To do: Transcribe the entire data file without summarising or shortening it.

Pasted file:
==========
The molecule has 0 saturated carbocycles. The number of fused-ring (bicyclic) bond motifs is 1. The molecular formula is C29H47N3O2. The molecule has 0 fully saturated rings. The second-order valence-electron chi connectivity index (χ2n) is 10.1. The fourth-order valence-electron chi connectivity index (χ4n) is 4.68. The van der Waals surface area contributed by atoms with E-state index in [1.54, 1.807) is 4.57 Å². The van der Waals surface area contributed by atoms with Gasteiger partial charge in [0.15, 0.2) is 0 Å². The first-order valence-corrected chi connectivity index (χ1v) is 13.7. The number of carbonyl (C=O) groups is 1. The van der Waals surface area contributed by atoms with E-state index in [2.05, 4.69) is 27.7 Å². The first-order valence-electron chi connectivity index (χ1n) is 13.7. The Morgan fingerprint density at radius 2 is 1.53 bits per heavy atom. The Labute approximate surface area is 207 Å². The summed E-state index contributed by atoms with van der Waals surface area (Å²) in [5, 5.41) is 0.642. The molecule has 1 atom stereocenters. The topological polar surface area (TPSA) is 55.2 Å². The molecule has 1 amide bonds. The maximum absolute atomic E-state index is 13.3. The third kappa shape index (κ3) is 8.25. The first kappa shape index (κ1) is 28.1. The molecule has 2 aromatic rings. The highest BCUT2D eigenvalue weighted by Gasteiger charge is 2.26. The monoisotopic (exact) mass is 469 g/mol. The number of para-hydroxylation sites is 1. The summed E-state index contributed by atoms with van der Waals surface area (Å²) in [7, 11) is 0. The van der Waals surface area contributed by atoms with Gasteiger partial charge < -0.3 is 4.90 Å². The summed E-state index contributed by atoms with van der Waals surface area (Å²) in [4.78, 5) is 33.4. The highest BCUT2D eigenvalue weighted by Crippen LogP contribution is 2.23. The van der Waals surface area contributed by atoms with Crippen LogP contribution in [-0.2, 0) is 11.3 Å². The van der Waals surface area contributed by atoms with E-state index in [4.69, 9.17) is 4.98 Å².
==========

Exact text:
The molecule has 0 saturated carbocycles. The number of fused-ring (bicyclic) bond motifs is 1. The molecular formula is C29H47N3O2. The molecule has 0 fully saturated rings. The second-order valence-electron chi connectivity index (χ2n) is 10.1. The fourth-order valence-electron chi connectivity index (χ4n) is 4.68. The van der Waals surface area contributed by atoms with E-state index in [1.54, 1.807) is 4.57 Å². The van der Waals surface area contributed by atoms with Gasteiger partial charge in [0.15, 0.2) is 0 Å². The first-order valence-corrected chi connectivity index (χ1v) is 13.7. The number of carbonyl (C=O) groups is 1. The van der Waals surface area contributed by atoms with E-state index in [2.05, 4.69) is 27.7 Å². The first-order valence-electron chi connectivity index (χ1n) is 13.7. The Morgan fingerprint density at radius 2 is 1.53 bits per heavy atom. The Labute approximate surface area is 207 Å². The summed E-state index contributed by atoms with van der Waals surface area (Å²) in [5, 5.41) is 0.642. The molecule has 1 atom stereocenters. The topological polar surface area (TPSA) is 55.2 Å². The molecule has 1 amide bonds. The maximum absolute atomic E-state index is 13.3. The third kappa shape index (κ3) is 8.25. The first kappa shape index (κ1) is 28.1. The molecule has 2 aromatic rings. The highest BCUT2D eigenvalue weighted by Gasteiger charge is 2.26. The monoisotopic (exact) mass is 469 g/mol. The number of para-hydroxylation sites is 1. The summed E-state index contributed by atoms with van der Waals surface area (Å²) in [7, 11) is 0. The van der Waals surface area contributed by atoms with Gasteiger partial charge < -0.3 is 4.90 Å². The summed E-state index contributed by atoms with van der Waals surface area (Å²) in [4.78, 5) is 33.4. The highest BCUT2D eigenvalue weighted by Crippen LogP contribution is 2.23. The van der Waals surface area contributed by atoms with Crippen LogP contribution in [-0.2, 0) is 11.3 Å². The van der Waals surface area contributed by atoms with E-state index in [4.69, 9.17) is 4.98 Å².